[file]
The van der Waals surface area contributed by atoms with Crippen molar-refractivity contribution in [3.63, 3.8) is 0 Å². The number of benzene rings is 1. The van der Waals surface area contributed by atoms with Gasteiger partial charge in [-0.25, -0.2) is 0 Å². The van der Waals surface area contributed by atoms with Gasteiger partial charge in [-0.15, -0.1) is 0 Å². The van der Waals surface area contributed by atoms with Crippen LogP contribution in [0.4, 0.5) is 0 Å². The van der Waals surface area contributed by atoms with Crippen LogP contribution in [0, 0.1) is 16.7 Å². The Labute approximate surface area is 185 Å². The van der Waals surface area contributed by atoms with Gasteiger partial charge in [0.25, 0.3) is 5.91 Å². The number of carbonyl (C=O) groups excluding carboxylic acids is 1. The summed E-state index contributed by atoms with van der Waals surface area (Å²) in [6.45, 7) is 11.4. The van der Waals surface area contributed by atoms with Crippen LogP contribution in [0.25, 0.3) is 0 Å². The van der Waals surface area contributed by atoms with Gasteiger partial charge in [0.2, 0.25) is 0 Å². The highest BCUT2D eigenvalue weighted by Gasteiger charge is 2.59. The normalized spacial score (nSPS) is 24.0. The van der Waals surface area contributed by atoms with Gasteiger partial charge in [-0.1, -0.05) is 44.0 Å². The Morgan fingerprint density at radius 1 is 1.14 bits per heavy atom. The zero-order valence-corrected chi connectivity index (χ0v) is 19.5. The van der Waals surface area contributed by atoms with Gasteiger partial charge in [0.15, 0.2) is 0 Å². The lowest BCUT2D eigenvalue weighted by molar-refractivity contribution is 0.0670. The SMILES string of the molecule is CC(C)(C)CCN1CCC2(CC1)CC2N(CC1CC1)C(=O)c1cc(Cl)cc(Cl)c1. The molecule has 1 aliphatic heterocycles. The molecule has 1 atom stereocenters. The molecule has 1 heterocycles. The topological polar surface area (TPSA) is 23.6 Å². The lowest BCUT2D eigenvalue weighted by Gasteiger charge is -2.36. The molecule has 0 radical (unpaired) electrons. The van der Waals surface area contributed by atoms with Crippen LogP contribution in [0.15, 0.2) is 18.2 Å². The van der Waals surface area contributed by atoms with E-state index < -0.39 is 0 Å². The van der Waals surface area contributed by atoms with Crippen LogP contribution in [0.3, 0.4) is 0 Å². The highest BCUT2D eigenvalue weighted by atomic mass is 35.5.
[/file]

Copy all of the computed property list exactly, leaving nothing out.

The van der Waals surface area contributed by atoms with Crippen molar-refractivity contribution in [3.63, 3.8) is 0 Å². The number of benzene rings is 1. The van der Waals surface area contributed by atoms with Gasteiger partial charge in [-0.25, -0.2) is 0 Å². The van der Waals surface area contributed by atoms with Gasteiger partial charge in [-0.15, -0.1) is 0 Å². The van der Waals surface area contributed by atoms with Crippen LogP contribution in [0.4, 0.5) is 0 Å². The van der Waals surface area contributed by atoms with Crippen LogP contribution in [0, 0.1) is 16.7 Å². The Labute approximate surface area is 185 Å². The van der Waals surface area contributed by atoms with Gasteiger partial charge in [0.25, 0.3) is 5.91 Å². The number of carbonyl (C=O) groups excluding carboxylic acids is 1. The summed E-state index contributed by atoms with van der Waals surface area (Å²) in [6.45, 7) is 11.4. The van der Waals surface area contributed by atoms with Crippen LogP contribution in [0.25, 0.3) is 0 Å². The van der Waals surface area contributed by atoms with Gasteiger partial charge in [0.2, 0.25) is 0 Å². The highest BCUT2D eigenvalue weighted by Gasteiger charge is 2.59. The normalized spacial score (nSPS) is 24.0. The van der Waals surface area contributed by atoms with Gasteiger partial charge in [-0.1, -0.05) is 44.0 Å². The Morgan fingerprint density at radius 1 is 1.14 bits per heavy atom. The zero-order valence-corrected chi connectivity index (χ0v) is 19.5. The van der Waals surface area contributed by atoms with Gasteiger partial charge in [0.15, 0.2) is 0 Å². The lowest BCUT2D eigenvalue weighted by molar-refractivity contribution is 0.0670. The SMILES string of the molecule is CC(C)(C)CCN1CCC2(CC1)CC2N(CC1CC1)C(=O)c1cc(Cl)cc(Cl)c1. The molecule has 1 aliphatic heterocycles. The molecule has 1 atom stereocenters. The molecule has 1 heterocycles. The topological polar surface area (TPSA) is 23.6 Å². The lowest BCUT2D eigenvalue weighted by Gasteiger charge is -2.36. The molecule has 0 radical (unpaired) electrons. The van der Waals surface area contributed by atoms with Crippen LogP contribution in [0.15, 0.2) is 18.2 Å². The van der Waals surface area contributed by atoms with E-state index < -0.39 is 0 Å². The van der Waals surface area contributed by atoms with Crippen LogP contribution in [0.3, 0.4) is 0 Å². The highest BCUT2D eigenvalue weighted by atomic mass is 35.5.